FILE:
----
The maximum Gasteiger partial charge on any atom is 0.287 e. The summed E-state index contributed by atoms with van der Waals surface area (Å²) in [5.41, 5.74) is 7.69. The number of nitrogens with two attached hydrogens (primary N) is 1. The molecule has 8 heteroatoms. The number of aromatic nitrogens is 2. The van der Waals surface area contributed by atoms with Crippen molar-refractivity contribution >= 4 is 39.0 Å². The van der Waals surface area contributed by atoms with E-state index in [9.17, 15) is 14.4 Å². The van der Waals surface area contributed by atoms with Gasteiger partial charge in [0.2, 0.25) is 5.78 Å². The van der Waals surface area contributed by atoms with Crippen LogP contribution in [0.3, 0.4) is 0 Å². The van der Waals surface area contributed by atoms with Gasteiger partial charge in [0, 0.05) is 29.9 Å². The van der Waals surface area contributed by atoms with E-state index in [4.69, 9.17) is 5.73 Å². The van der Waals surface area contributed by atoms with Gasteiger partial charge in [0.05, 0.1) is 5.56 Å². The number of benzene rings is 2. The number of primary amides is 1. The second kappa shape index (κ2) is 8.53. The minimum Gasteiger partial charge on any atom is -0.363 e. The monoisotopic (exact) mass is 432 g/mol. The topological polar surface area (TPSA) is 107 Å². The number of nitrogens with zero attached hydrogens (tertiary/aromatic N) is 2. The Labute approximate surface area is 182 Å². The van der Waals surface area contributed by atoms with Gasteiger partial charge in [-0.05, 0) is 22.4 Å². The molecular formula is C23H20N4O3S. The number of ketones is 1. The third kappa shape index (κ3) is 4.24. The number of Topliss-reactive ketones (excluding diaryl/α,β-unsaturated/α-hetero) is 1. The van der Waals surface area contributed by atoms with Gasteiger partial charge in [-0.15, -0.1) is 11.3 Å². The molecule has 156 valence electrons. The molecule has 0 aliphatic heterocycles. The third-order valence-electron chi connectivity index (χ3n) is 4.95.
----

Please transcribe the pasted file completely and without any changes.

The maximum Gasteiger partial charge on any atom is 0.287 e. The summed E-state index contributed by atoms with van der Waals surface area (Å²) in [5.41, 5.74) is 7.69. The number of nitrogens with two attached hydrogens (primary N) is 1. The molecule has 8 heteroatoms. The number of aromatic nitrogens is 2. The van der Waals surface area contributed by atoms with Crippen molar-refractivity contribution >= 4 is 39.0 Å². The van der Waals surface area contributed by atoms with E-state index in [9.17, 15) is 14.4 Å². The van der Waals surface area contributed by atoms with Gasteiger partial charge in [0.2, 0.25) is 5.78 Å². The van der Waals surface area contributed by atoms with Crippen LogP contribution in [0.3, 0.4) is 0 Å². The van der Waals surface area contributed by atoms with Gasteiger partial charge in [0, 0.05) is 29.9 Å². The van der Waals surface area contributed by atoms with E-state index in [4.69, 9.17) is 5.73 Å². The van der Waals surface area contributed by atoms with Gasteiger partial charge in [0.05, 0.1) is 5.56 Å². The number of benzene rings is 2. The number of primary amides is 1. The second kappa shape index (κ2) is 8.53. The minimum Gasteiger partial charge on any atom is -0.363 e. The monoisotopic (exact) mass is 432 g/mol. The topological polar surface area (TPSA) is 107 Å². The number of nitrogens with zero attached hydrogens (tertiary/aromatic N) is 2. The Labute approximate surface area is 182 Å². The van der Waals surface area contributed by atoms with Gasteiger partial charge in [-0.05, 0) is 22.4 Å². The molecular formula is C23H20N4O3S. The number of ketones is 1. The third kappa shape index (κ3) is 4.24. The number of Topliss-reactive ketones (excluding diaryl/α,β-unsaturated/α-hetero) is 1. The van der Waals surface area contributed by atoms with Gasteiger partial charge in [-0.15, -0.1) is 11.3 Å². The molecule has 156 valence electrons. The molecule has 0 aliphatic heterocycles. The third-order valence-electron chi connectivity index (χ3n) is 4.95.